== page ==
A guide on how to fix the Speedport W 723V "web 'n' walk" configuration error that occurs when trying to run the setup.
Recently the W 723V Speedport router that I rent from Deutsche Telekom automatically pulled an update for new software. This update put my router into an unresponsive mode, meaning I had to reset the device and re-enter my login / configuration data through the internal configuration utility (A.K.A https://speedport.ip/).
The Speedport provides a configuration page where I would normally enter my Deutsche Telekom details and the setup would run. After this update however, the setup tells me that my "Web 'n' Walk Stick" has not been properly configured.
After calling Deutsche Telekom, they were clueless, had no help to give and promised to call back when an engineer was available. This is where I took the task upon myself to inspect the router software and see if I could fix this problem myself. The game was afoot, a programming challenge lay ahead. After around an hour absorbed in convoluted code, ignoring the temptation to let the Deutsche Telekom get away with this, I focused in on the problem, the following is the description of the solution.
If you have the problem when working on a local wordpress installation where you need to do an upgrade or install a plugin, you may be presented with the following screen asking for FTP details to the server.
Lets assume you need to install a plugin. One option would be to manually download the plugin and move it into the wordpress plugins directory, but this is frustrating and slow. The better way is to let wordpress handle everything for you.
Testing a static website can be done simply by opening the HTML files in a web browser, but for some functionality to perform correctly, such as local AJAX calls, the files need to be served from a web server.
Alternatively, you may want to check out some static files on your mobile device. You can do this easily by starting a simple web server for the project and navigate to your computers IP address with the given server port.
The easiest way to do this on UNIX based systems is to use the Python Simple HTTP Server, like so:
python -m SimpleHTTPServer 8080
Run this command in the same directory as your project from the terminal, then point your browser to
This is a great way to get a server running in seconds, for basic testing, but I have found that as the number of files in the project increases, the stability of the server decreases. Often files will not be passed to the client and 404 errors are encountered. For these reasons I have investigated a stronger solution that is still simple to setup. This leads me to Node.JS.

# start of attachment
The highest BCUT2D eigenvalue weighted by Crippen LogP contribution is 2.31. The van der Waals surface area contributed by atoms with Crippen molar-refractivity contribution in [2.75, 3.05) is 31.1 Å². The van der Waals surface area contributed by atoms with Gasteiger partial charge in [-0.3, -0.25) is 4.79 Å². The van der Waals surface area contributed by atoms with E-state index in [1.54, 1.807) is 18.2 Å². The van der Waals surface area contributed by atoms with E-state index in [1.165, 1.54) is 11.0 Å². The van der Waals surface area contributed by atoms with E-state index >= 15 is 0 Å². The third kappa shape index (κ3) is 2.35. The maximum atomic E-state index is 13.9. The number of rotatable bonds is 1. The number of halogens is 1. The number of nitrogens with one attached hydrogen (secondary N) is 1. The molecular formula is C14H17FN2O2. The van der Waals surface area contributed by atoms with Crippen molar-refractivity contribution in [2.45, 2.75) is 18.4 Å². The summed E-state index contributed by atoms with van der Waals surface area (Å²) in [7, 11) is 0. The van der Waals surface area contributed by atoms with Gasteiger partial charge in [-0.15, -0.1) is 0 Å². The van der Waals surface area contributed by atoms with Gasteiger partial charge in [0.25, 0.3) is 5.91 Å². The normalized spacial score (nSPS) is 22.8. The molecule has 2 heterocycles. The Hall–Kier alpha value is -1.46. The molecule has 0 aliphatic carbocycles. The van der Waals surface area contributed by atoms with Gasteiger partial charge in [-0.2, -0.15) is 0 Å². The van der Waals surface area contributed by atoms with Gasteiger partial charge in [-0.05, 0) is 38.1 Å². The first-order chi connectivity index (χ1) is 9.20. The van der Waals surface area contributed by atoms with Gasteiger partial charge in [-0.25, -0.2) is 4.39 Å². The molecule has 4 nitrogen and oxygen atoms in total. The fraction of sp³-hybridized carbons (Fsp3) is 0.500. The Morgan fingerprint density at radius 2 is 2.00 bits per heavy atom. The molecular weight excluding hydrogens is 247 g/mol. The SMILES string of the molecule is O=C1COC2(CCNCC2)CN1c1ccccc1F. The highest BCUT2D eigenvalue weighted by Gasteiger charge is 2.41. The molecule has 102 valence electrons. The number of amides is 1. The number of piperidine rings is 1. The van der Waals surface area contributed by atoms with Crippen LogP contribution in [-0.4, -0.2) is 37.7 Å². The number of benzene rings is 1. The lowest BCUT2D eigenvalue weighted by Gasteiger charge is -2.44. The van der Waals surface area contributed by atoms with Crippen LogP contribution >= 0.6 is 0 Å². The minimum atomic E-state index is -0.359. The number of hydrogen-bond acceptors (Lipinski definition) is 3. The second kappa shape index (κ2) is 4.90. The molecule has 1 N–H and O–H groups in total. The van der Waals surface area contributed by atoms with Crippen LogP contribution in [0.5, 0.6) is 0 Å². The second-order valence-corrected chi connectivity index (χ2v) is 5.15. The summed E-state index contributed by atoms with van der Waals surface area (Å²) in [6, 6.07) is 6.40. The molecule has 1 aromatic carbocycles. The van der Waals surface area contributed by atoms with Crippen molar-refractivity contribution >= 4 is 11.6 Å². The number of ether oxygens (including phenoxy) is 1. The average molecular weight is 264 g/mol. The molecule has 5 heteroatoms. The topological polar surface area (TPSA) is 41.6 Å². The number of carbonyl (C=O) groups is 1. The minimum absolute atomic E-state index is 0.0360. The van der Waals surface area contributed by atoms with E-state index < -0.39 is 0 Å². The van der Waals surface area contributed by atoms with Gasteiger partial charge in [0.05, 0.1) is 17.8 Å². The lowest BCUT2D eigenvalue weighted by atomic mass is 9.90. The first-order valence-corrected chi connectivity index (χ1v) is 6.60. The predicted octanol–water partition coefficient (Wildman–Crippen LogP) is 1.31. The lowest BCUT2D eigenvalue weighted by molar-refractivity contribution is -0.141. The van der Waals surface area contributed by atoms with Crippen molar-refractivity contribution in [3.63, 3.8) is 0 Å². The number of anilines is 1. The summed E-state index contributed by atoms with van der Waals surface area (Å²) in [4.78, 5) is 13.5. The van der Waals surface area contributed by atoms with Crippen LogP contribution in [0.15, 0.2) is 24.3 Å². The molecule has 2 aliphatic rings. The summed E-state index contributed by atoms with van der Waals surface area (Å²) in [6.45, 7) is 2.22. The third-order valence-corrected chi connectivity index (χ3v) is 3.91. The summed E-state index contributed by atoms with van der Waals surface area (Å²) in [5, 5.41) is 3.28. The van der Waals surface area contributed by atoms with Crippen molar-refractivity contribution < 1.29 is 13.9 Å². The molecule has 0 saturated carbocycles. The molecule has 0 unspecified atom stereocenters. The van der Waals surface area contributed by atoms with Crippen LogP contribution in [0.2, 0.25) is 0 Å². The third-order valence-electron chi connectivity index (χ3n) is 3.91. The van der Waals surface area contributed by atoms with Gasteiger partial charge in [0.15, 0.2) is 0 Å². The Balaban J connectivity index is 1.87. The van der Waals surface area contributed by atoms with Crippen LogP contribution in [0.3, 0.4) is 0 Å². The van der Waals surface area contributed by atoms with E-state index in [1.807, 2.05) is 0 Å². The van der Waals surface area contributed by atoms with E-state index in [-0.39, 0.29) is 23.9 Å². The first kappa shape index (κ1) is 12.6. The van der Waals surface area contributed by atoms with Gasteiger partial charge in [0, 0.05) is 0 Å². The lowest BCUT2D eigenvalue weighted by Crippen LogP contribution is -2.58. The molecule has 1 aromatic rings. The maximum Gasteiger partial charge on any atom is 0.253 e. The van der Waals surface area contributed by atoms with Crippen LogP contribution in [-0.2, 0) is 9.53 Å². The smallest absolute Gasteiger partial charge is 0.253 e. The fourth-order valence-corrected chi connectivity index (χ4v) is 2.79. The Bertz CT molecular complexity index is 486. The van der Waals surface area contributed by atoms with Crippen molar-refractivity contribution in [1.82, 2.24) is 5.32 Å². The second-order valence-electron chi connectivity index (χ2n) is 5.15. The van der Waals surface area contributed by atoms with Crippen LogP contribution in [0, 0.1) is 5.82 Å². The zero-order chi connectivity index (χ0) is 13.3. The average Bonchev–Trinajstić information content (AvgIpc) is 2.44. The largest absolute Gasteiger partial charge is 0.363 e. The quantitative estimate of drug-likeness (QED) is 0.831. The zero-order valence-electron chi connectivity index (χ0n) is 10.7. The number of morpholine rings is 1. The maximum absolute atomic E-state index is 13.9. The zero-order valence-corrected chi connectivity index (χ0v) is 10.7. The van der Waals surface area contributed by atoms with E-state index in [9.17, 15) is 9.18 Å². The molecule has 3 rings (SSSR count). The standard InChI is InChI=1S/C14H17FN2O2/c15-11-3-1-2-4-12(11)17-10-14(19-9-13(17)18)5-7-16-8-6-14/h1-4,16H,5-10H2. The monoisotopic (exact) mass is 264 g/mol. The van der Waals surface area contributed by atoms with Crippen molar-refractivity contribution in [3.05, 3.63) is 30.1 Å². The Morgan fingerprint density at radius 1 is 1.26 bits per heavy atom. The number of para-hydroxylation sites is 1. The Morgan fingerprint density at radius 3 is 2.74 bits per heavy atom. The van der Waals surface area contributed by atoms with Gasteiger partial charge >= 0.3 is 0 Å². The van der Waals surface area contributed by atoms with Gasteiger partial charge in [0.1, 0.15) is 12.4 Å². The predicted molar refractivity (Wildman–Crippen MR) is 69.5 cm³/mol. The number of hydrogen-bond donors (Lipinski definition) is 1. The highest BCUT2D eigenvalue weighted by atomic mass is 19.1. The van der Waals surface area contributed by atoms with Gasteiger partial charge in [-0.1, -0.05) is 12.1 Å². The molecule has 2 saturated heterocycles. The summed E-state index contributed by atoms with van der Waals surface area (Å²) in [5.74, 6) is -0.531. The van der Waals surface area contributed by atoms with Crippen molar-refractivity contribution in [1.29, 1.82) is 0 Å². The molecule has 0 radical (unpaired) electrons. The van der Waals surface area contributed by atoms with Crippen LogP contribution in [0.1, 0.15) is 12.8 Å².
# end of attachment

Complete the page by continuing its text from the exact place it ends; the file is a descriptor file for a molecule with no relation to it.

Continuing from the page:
Node.JS is no stranger to web servers, in fact this is often the primary task of a Node application.
"Connect" is a Node.JS middleware application that makes the creation of simple web servers trivial.
To get Connect running, first install it via
npm install -g connect
Here is a web server that can be used, simply paste the code into a file called "server.js" in your project's root directory.
var connect = require( 'connect' ),
http = require( 'http' );
app = connect()
.use( connect.logger( 'dev' ) )
.use( connect.static( __dirname ) );
http.createServer( app ).listen( 8080 );
Finally run the server from the terminal like so:
If no error was received, the server is running and files can be viewed by browsing
http://localhost:8080, just like in the Python example.
I have not had any trouble with the Connect version of my server and it comes built with a nice development logger, showing what files were requested and with what status. This output can be viewed live in the terminal window as requests come in.
Answer found from Superuser: http://superuser.com/questions/571003/how-to-convert-gif-files-to-png-or-jpeg-in-os-x-with-command-line
sips command, almost any image format can be converted into another, like so:
sips -s format png ./*.gif --out pngs
This will create new images with a png extension in the
pngs subfolder to match the gif version.
If many interactions are happening in a single page without the URL changing, this experience is great for the user but can prove problematic when tracking for analytics. Traditionally analytics software such as Google Analytics is included in every web page of a site and each time a page is downloaded it is tracked back to Google. Obviously if the visitor never leaves that URL, this causes the aforementioned issue.
- Label (optional)
Format: Category / Action / Label
- Checkout / ViewCart